MAPS Transit & Sunshine Lamp Trolley Fast Facts 

Trolley Overview: According to Joplin Transportation Coordinator Robert Lolley, “Joplin currently operates three trolley routes that provide deviated fixed route service within our city limits. Deviated fixed route service is different than traditional bus routes. Our service allows riders to schedule a pick-up or drop-off at a location that is within three-fourths of a mile from a trolley route. We just ask the riders to call our dispatch office and schedule the ride with as little as a one-hour advanced notice. This system makes it easier for individuals with limited mobility to utilize public transportation.”       

By the Numbers: Lolley says, “The trolley system averages 300 rides per day or 102,000 annually. There are 64 designated trolley stops within the system. But, the deviation service function of the system allows the trolley to stop at almost every address in Joplin.”      

Destinations: “The trolleys provide access to Joplin’s three hospitals, city parks/pools, municipal buildings, senior housing developments, residential care facilities, doctor’s offices, medical centers, the public library, employment centers, movie theaters, senior center, restaurants, grocery stores and retail centers,” Lolley says.  

Hours: Monday-Friday from 7 am-6 pm and Saturday from 9 am-4 pm.     

Cost: $1 per ride or 50 cents for those ages 60+, disabled or Medicare recipients.      

All Aboard the Sunshine Lamp Trolley to Help Enhance our Environment 

   Preserving a better environment will benefit us all today and in the many tomorrows – days, weeks, months and years – to come. 

   Joplin’s Metro Area Public Transit System (MAPS) and the Sunshine Lamp Trolley service have become more instrumental in helping enhance our earth’s natural resources.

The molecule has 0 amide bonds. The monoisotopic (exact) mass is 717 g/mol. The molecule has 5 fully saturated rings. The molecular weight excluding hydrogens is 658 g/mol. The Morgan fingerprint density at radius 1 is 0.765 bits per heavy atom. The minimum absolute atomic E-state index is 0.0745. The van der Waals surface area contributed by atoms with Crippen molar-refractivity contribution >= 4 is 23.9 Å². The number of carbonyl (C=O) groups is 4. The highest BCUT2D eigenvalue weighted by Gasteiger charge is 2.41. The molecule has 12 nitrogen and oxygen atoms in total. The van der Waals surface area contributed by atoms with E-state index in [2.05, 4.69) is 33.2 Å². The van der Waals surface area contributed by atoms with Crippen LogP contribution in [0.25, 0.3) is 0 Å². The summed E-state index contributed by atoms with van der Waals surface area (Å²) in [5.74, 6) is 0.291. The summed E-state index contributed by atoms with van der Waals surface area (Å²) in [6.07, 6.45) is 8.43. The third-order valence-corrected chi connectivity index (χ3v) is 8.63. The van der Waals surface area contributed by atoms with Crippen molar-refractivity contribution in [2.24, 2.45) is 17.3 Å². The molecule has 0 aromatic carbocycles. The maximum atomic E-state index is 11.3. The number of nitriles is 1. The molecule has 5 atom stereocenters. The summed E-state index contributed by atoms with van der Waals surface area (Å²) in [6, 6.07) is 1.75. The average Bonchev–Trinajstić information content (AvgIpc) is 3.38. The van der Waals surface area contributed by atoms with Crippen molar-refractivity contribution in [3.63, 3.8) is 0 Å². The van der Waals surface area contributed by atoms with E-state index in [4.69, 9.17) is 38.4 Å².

“Public transportation improves air quality, reduces greenhouse gas emissions and saves energy,” says Robert Lolley, who has served as Joplin’s transportation coordinator for 15 years. “Our trolleys carry an average of 10 riders per trip versus the average 1.6 passengers per trip in a private vehicle. 

   “The increased capacity on transit vehicles reduce the number of vehicles on the road. American Public Transportation Association (APTA) studies show public transportation use saves 4.2 billion gallons of gasoline and 37 million metric tons of carbon emissions annually.” 

   Interestingly enough, Joplin has been doing its part to help our local habitat for quite sometime as the MAPS program began a little more than two decades ago and trolleys started trekking their way through town in 2007. 

   “MAPS Transit, our curb-to-curb, demand response transit service, started in 1998. City officials from Joplin, Webb City, Carl Junction, Carterville and Duquesne all got together and decided to pool local resources to provide the 50 percent matching funds necessary to support a Federal Transit Administration (FTA) Small Urban transit system. 

   “Dick Largent was the driving force behind establishing MAPS. The original system utilized three vans to provide 58,630 rides annually. When I became transportation coordinator in 2005, I quickly realized the system was in desperate need of expansion. We operated six vans during peak hours and we still turned down 20 to 30 ride requests each day. 

   “Working through the public works director, David Hertzberg, I convinced the Joplin City Council to let me start a trolley route system on a trial basis,” Lolley says. “The first trolley route started operations in 2007, and we expanded the system to three routes in 2009. In 2018, MAPS Transit and the Sunshine Lamp Trolley provided 140,382 rides.” 

   Lolley is passionate about his job, and he says, “I feel an efficient public transportation system is an essential characteristic for a thriving community, whether the population is 50,000 or 500,000. 

   “As transportation coordinator, I enjoy connecting people to life-saving medical services, to pharmacies and grocery stores for daily necessities, and to movie theaters, senior centers and restaurants so that they can continue to live independently, surrounded by family and friends.” 

   The significance of enhancing our environment notwithstanding, Lolley emphasizes, “I know how important public transportation is to our riders, because without our service, they wouldn’t be able to experience life beyond their front doors. 

   “I’m the one who helps transport them to everything that is important for them to live a happy, healthy life, and that’s what makes me most proud to be part of the Sunshine Lamp Trolley and MAPS Transit.”